Eclipse Indigo Is Here!!!

Sorry if I’m 35 days late in announcing this but I felt a great sense of responsibility of testing Indigo first so that I can provide useful and reliable comments.   (Nah I was just busy with my day job).  Indigo is the annual release of Eclipse projects and was released last June 22, 2011.

Below I’ll try to comment on the top new features added to Indigo as mentioned on their site and based on my experience using Eclipse.

Highlights:

  1.  EGit 1.0 provides tight integration with the Git version control system.
    Unless you have been living under a rock for the past 5-6 years you should be familiar with Git.  Git is a very popular and powerful version control system, the development of Git was lead by no other than Linus Torvalds himself which is best known for having initiated the development of the Linux kernel.  Having support for Git is like a 13th month pay bonus for Eclipse users which uses Git for their version control.   Eclipse has supported CVS and Subversion for as far as I can remember, all I can say is ITS ABOUT TIME.”
  2. WindowBuilder, a popular GUI builder for Eclipse developers, is now open source and part of Indigo.
    Yes your eyes is not playing tricks on you it is now opensource and yes it is now part of Eclipse starting with this release.  For those GUI developers which is still not using WindowBuilder go check it out and thank me later actually thank the opensource community.  Yes it supports Swing code generation.  Yes it supports SWT code generation. Yes it supports GWT code generation it is a super GUI designer.  Yes you can now spend more time with your family and less time creating complex forms and yes there is a God thank him too for creating unselfish people and organizations which supported this project.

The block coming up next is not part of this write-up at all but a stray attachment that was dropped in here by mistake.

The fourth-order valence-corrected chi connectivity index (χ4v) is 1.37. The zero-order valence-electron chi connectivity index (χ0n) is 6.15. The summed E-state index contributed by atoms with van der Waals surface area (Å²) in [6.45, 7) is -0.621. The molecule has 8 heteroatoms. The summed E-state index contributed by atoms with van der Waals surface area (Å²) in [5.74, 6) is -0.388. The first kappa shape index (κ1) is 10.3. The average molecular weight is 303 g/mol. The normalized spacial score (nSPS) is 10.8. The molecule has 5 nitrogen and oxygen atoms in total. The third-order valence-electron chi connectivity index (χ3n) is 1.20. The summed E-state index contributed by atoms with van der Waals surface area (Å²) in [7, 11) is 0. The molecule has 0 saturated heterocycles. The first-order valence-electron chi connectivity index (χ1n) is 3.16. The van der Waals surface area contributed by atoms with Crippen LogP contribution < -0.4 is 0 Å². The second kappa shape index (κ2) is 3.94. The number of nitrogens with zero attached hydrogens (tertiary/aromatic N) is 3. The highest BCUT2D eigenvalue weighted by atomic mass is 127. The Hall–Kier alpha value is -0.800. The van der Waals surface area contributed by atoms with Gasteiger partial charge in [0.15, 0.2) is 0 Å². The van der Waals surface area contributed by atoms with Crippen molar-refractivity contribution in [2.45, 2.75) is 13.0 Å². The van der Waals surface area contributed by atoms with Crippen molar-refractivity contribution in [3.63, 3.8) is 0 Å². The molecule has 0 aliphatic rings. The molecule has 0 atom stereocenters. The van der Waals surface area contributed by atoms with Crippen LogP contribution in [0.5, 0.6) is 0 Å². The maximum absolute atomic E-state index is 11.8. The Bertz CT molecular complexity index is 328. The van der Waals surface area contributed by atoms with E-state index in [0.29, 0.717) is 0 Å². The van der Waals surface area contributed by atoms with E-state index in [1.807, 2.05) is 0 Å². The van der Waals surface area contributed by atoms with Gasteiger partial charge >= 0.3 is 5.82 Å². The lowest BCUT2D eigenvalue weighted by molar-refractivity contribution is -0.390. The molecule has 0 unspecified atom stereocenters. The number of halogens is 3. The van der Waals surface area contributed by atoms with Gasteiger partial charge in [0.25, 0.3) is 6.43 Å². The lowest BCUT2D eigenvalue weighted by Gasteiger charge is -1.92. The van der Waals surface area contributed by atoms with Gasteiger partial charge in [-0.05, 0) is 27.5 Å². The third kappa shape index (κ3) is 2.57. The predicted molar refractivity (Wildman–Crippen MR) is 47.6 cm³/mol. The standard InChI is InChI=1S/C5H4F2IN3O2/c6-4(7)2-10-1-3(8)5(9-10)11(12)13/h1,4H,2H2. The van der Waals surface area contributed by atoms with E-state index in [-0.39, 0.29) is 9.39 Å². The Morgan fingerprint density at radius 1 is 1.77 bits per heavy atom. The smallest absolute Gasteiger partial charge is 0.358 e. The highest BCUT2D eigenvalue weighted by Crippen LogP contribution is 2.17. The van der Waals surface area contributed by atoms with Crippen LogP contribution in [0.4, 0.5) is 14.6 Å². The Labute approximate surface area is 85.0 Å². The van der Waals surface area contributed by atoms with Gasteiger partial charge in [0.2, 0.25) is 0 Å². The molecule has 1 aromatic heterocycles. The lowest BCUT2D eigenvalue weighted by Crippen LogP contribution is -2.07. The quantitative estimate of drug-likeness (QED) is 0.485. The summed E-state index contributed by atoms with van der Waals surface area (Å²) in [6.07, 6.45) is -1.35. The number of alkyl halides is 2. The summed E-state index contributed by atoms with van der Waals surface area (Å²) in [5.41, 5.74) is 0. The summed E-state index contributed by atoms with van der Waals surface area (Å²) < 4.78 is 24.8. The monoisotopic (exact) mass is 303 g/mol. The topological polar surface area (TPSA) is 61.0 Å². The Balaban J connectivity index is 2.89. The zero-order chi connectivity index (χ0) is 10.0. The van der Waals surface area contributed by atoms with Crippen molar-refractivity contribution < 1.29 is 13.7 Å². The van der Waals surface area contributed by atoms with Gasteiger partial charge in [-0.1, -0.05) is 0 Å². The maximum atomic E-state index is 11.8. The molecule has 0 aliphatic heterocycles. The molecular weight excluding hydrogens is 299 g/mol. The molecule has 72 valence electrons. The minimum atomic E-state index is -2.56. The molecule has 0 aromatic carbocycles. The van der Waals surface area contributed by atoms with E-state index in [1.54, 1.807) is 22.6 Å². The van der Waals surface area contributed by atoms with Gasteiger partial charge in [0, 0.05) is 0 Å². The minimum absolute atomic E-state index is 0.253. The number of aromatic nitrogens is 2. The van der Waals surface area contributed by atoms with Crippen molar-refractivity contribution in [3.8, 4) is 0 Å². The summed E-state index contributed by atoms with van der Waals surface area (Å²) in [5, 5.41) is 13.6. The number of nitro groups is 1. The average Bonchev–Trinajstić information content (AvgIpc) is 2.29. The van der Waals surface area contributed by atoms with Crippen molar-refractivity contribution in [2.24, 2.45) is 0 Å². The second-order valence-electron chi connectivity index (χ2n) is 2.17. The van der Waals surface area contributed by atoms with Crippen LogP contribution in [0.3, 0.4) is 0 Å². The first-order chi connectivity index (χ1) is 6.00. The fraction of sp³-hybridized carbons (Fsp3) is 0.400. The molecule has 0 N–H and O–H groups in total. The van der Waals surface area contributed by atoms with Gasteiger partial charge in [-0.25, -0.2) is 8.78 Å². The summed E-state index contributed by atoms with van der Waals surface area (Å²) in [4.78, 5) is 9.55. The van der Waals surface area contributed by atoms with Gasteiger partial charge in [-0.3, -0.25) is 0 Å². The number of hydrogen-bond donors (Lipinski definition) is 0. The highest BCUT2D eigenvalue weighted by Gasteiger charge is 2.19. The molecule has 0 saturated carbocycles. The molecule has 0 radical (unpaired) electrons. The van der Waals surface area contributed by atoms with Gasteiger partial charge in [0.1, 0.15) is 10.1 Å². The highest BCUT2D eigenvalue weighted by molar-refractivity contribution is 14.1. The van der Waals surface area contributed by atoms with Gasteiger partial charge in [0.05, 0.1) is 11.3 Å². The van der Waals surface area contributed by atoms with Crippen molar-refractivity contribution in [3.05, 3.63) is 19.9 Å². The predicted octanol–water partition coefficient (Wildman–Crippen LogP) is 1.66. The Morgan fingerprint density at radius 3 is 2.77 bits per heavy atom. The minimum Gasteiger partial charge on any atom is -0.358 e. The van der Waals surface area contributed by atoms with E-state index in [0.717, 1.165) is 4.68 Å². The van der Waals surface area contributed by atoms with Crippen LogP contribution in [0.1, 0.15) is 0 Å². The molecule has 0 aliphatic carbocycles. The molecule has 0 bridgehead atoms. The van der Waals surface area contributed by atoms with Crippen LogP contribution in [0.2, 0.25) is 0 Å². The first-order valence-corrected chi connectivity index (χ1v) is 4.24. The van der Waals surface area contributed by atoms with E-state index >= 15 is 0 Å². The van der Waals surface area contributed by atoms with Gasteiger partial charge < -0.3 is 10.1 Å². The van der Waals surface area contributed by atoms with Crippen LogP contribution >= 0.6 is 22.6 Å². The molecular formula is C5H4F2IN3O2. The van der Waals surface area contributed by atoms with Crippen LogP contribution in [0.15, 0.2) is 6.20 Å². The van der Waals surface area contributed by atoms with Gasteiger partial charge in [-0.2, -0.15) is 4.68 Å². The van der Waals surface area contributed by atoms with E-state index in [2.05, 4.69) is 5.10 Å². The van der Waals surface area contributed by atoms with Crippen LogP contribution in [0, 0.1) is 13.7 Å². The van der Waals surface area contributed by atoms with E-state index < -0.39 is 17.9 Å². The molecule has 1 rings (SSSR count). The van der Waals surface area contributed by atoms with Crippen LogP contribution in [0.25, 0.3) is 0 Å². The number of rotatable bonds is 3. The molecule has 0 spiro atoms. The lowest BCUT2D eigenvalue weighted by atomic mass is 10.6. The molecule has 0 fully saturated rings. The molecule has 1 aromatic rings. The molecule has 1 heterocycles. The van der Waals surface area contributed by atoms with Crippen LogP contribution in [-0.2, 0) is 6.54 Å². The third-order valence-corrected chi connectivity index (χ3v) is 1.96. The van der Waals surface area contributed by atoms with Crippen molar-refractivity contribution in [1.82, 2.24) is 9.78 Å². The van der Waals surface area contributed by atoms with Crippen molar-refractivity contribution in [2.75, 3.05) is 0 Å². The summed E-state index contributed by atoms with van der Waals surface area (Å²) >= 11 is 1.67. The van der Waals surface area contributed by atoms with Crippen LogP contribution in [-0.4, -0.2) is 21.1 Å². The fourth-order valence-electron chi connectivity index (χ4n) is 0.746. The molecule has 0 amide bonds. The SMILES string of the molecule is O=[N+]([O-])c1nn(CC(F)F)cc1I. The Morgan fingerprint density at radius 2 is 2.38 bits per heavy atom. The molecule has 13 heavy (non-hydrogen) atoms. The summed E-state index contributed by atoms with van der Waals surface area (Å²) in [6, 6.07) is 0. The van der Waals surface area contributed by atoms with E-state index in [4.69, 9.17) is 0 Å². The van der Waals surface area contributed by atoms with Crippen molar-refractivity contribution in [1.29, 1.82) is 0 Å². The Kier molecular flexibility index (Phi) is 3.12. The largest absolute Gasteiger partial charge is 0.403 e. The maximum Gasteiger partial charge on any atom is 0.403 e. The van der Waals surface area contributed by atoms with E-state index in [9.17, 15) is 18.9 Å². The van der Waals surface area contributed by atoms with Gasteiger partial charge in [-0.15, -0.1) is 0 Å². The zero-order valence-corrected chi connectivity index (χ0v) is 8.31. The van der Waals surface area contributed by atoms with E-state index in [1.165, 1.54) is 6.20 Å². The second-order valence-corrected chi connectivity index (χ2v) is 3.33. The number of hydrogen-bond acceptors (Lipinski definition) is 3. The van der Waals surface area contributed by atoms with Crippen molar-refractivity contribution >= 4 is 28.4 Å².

3. Better integration with Maven, including starting Maven builds and maintaining pom files.
    Since this is all about the good news that Indigo has brought to us Eclipse users and Java developers, I think Ill keep my previous experiences with Eclipse’s Maven integration to myself for now.  Ill probably spend my weekend testing this feature and post some updates if they finally nailed it, I still have  high hopes though. 
  4. Jubula provides automated functional GUI testing for Java and HTML.
  5. Xtext 2.0 makes it even easier to create domain specific languages.
I will update you on items 4 and 5 maybe next weekend or at the end of the month after I have spent more time with Indigo.  Also I must admit that with regards to Xtext and Jubula, automated functional testing and the hobby of creating your own programming languages and domain-specific languages is really not my forte although automated testing is my first love since I started out as a Quality Assurance Engineer/Programmer when I was still a working student way back during my college days.
Thanks for reading and don’t forget “In opensource we trust“.
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